Antibiotics increase women’s risk of an early death from heart disease by inflicting irreparable damage on their gut lining, new research warns.
Those who are prescribed a dose that spans two months or more are 58 percent more likely to succumb to terminal heart issues, the study found.
In fact, their risk of premature death from all causes bumps up 27 percent.
The findings come a month after the FDA warned people against a particularly common antibiotic sold under the brand name Biaxin – which is used to treat many skin, ear, sinus and lung infections – for its link to potentially fatal heart issues.
Those who are prescribed a dose that spans two months or more are 27 percent more like to die early. Their risk of heart-related death raises 58 percent, according to the Tulane study
The study is one of the first to quantify how much antibiotics affect the gut lining and heart health.
While previous studies have found antibiotic use is associated with long-lasting changes to gut microbiota, no study had examined how significant this damage would be for relatively healthy people.
‘Gut microbiota alterations have been associated with a variety of life-threatening disorders, such as cardiovascular diseases and certain types of cancer,’ said lead author Dr Lu Qi, professor of epidemiology at Tulane University.
‘Antibiotic exposure affects balance and composition of the gut microbiome, even after one stops taking antibiotics.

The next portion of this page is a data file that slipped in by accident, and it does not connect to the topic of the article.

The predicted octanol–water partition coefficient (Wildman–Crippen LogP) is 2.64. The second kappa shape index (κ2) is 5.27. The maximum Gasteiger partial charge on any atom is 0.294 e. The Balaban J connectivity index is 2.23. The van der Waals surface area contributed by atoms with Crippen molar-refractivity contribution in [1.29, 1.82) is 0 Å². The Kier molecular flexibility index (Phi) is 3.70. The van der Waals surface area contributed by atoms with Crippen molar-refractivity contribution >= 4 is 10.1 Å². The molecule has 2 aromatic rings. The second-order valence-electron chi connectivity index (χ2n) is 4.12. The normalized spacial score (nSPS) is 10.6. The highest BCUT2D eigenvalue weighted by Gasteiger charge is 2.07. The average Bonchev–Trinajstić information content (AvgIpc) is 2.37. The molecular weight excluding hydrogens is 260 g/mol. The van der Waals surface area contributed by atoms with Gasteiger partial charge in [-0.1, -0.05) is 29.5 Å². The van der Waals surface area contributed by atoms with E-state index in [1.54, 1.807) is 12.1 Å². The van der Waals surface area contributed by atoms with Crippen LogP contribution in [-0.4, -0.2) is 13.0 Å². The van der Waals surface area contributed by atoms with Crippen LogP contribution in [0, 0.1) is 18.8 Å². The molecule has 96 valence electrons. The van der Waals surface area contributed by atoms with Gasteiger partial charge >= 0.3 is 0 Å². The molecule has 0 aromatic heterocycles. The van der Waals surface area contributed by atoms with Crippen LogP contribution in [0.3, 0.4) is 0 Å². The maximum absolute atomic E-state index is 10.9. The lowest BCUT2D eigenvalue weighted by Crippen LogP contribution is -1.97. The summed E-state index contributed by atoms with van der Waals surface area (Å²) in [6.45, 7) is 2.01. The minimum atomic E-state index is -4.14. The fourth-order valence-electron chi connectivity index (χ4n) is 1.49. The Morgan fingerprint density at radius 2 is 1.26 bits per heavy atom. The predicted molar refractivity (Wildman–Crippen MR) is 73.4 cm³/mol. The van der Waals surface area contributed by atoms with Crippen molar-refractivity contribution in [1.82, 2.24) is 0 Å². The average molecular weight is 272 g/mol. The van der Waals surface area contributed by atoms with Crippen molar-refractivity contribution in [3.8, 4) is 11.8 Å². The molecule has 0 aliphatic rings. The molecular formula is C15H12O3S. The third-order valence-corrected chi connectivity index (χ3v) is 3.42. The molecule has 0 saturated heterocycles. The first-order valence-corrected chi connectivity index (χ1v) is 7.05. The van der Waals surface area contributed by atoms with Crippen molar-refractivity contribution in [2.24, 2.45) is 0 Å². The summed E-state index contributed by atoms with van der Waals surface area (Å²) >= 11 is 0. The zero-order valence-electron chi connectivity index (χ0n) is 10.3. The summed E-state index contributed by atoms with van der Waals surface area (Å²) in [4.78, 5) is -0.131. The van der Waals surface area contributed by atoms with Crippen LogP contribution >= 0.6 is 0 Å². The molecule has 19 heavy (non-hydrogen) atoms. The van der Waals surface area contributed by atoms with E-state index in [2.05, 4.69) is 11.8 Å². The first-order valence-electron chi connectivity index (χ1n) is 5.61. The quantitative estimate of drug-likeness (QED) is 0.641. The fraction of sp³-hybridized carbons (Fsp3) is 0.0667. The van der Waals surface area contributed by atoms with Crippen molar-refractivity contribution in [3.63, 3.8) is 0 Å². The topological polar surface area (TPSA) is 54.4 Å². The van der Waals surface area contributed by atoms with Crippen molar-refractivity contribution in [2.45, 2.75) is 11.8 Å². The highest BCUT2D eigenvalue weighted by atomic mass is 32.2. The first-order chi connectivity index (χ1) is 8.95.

‘So, it is important to better understand how taking antibiotics might impact risks for chronic diseases and death.’
In a collaborative study with Harvard T.H. Chan School of Public Health, Qi led a team studying 37,510 women over the age of 60 who did not have heart disease or cancer at the start of the program, which spanned from 2004 until summer 2012.
Assessing each woman’s antibiotic use, they put them into four groups – not at all; fewer than 15 days; between 15 days and two months; or two or more months.
By the end, they found a clear correlation between antibiotic use and premature death risk, particularly if the course was longer.
This was true even after accounting for other factors such as diet, obesity, other medications and lifestyle.
The women who took antibiotics for two months or longer were 27 percent more likely to die from any cause, except cancer, than those who took no antibiotics at all.
In particular, a prescription for longer than two months increased risk of death from heart disease by 58 percent.
Death risk was higher still if these women had a history of antibiotic use in their middle age too.
‘Although we observed a notable association between long-term antibiotic use and risk of death, it isn’t yet clear whether long-term antibiotic use is the specific cause of the association,’ Dr Qi said.
‘For example, women who reported antibiotic use might be sicker in other unmeasured ways.
‘These results, however, contribute to a better understanding of risk factors for all-cause and cardiovascular death.
‘We now have good evidence that people who take antibiotics for long periods during adulthood may be a high-risk group to target for risk-factor modification to prevent heart disease and death.’